The Big 3
Let’s first talk about what people typically consider important aspects of web design. Things like typography, color and imagery. These are all very important to remember when creating your website but shouldn’t be taking up a large portion of your time. The following are what I consider the 3 most important principles to good web design:
Give yourself the proper time to analyze your website from top to bottom. Visualize your concept then form a structure of what you think will be your website’s most important pages. In technical terms this is called a sitemap; a diagram of every page on your website. Operating without a sitemap is like swinging with your eyes closed. Using it as a guide will ensure you are staying within established boundaries while maintaining efficient production.
Now that you’ve laid the structure, the ongoing process of functionality begins. Prepare yourself to treat functionality as a focal point in everything you do. From content/image optimization, to technical SEO – Your website needs to be a well-rounded operation. The structure and functionality of your website play a large role in user experience and customer conversion. This goes beyond design principles and extends into the back end to involve your site speed. A well put together website communicates your commitment to your business and providing customers with a good experience. They will reward you for it.
Consistency is a core principle of good design and does a lot more for a visitor than you might think. In support of user experience (UX) and user interface (UI) design, consistency in a website will promote familiarity, heighten the perception of the user and establish a connection with brand identity. As a developer or designer, its your job to promote consistency in everything you do to support your ability to reuse components, patterns and generate new landscapes.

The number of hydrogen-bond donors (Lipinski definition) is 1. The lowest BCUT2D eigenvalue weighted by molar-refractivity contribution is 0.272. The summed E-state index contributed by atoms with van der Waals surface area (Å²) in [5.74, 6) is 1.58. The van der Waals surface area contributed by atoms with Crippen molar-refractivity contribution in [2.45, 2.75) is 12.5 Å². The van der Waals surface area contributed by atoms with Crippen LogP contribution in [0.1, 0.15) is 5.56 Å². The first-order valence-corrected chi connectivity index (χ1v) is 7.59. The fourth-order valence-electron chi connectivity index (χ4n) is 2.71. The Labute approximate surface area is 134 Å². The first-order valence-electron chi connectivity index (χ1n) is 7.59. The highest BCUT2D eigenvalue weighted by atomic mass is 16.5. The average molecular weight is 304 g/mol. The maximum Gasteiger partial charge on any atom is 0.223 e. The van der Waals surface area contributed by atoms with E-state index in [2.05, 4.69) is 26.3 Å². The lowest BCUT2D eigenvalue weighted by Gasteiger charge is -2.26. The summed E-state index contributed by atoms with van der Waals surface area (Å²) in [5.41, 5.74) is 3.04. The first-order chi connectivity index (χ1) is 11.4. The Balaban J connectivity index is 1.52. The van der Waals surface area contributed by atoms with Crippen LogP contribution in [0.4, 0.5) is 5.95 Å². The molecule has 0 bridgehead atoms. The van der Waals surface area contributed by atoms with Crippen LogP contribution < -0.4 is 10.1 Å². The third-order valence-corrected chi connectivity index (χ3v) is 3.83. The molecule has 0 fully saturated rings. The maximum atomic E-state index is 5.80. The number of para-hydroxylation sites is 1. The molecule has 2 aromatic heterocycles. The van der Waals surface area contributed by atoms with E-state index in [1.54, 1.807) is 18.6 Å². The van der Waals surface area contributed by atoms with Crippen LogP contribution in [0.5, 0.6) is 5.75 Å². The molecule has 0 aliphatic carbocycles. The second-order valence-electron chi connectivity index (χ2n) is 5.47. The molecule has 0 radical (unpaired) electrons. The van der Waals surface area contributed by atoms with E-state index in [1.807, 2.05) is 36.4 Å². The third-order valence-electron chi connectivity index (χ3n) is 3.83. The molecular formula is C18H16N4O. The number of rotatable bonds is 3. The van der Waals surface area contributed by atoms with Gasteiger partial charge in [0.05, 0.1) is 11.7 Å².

A website without consistency will feel unprofessional and could have some harmful side effects on your user. An immediate effect might be the loss of trust in your brand. After all, first impressions are lasting impressions and your website is a direct representation of your business.
When a visitor comes to your website they are searching for some form of information or content. The information you are providing needs to be clear and concise with as little fluff or unnecessary information possible. Think about your experience when you visit a website – you’re there for a reason and want to retrieve the information you are looking for fast and easy. Communication is also about making use of media such as images, videos and infographics. In the end, if you aren’t able to communicate quickly and efficiently to your visitor, they will simply go somewhere else.